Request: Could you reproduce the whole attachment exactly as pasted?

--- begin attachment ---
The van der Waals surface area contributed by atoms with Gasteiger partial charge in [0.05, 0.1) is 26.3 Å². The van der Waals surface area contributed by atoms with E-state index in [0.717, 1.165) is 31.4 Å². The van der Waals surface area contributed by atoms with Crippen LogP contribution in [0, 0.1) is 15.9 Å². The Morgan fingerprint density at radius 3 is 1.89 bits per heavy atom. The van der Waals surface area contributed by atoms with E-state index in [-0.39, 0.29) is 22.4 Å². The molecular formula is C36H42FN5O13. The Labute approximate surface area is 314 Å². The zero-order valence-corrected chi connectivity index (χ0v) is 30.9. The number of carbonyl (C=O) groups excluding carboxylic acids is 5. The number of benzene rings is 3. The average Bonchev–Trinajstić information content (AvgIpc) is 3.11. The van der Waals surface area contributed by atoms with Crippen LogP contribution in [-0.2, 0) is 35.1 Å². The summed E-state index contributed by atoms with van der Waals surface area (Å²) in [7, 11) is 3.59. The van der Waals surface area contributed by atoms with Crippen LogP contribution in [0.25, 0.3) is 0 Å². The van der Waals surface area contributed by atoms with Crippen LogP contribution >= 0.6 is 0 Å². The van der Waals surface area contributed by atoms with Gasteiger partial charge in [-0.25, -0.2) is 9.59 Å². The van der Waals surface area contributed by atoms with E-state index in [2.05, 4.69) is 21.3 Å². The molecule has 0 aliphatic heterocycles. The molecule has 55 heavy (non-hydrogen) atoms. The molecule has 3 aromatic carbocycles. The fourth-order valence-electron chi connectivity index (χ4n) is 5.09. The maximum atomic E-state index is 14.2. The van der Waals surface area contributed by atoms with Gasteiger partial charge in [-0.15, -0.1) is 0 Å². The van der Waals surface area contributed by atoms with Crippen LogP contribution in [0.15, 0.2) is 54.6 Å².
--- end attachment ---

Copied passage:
The van der Waals surface area contributed by atoms with Gasteiger partial charge in [0.05, 0.1) is 26.3 Å². The van der Waals surface area contributed by atoms with E-state index in [0.717, 1.165) is 31.4 Å². The van der Waals surface area contributed by atoms with Crippen LogP contribution in [0, 0.1) is 15.9 Å². The Morgan fingerprint density at radius 3 is 1.89 bits per heavy atom. The van der Waals surface area contributed by atoms with E-state index in [-0.39, 0.29) is 22.4 Å². The molecular formula is C36H42FN5O13. The Labute approximate surface area is 314 Å². The zero-order valence-corrected chi connectivity index (χ0v) is 30.9. The number of carbonyl (C=O) groups excluding carboxylic acids is 5. The number of benzene rings is 3. The average Bonchev–Trinajstić information content (AvgIpc) is 3.11. The van der Waals surface area contributed by atoms with Crippen LogP contribution in [-0.2, 0) is 35.1 Å². The summed E-state index contributed by atoms with van der Waals surface area (Å²) in [7, 11) is 3.59. The van der Waals surface area contributed by atoms with Crippen LogP contribution in [0.25, 0.3) is 0 Å². The van der Waals surface area contributed by atoms with Crippen LogP contribution >= 0.6 is 0 Å². The van der Waals surface area contributed by atoms with Gasteiger partial charge in [-0.25, -0.2) is 9.59 Å². The van der Waals surface area contributed by atoms with E-state index in [2.05, 4.69) is 21.3 Å². The molecule has 0 aliphatic heterocycles. The molecule has 55 heavy (non-hydrogen) atoms. The molecule has 3 aromatic carbocycles. The fourth-order valence-electron chi connectivity index (χ4n) is 5.09. The maximum atomic E-state index is 14.2. The van der Waals surface area contributed by atoms with Gasteiger partial charge in [-0.15, -0.1) is 0 Å². The van der Waals surface area contributed by atoms with Crippen LogP contribution in [0.15, 0.2) is 54.6 Å².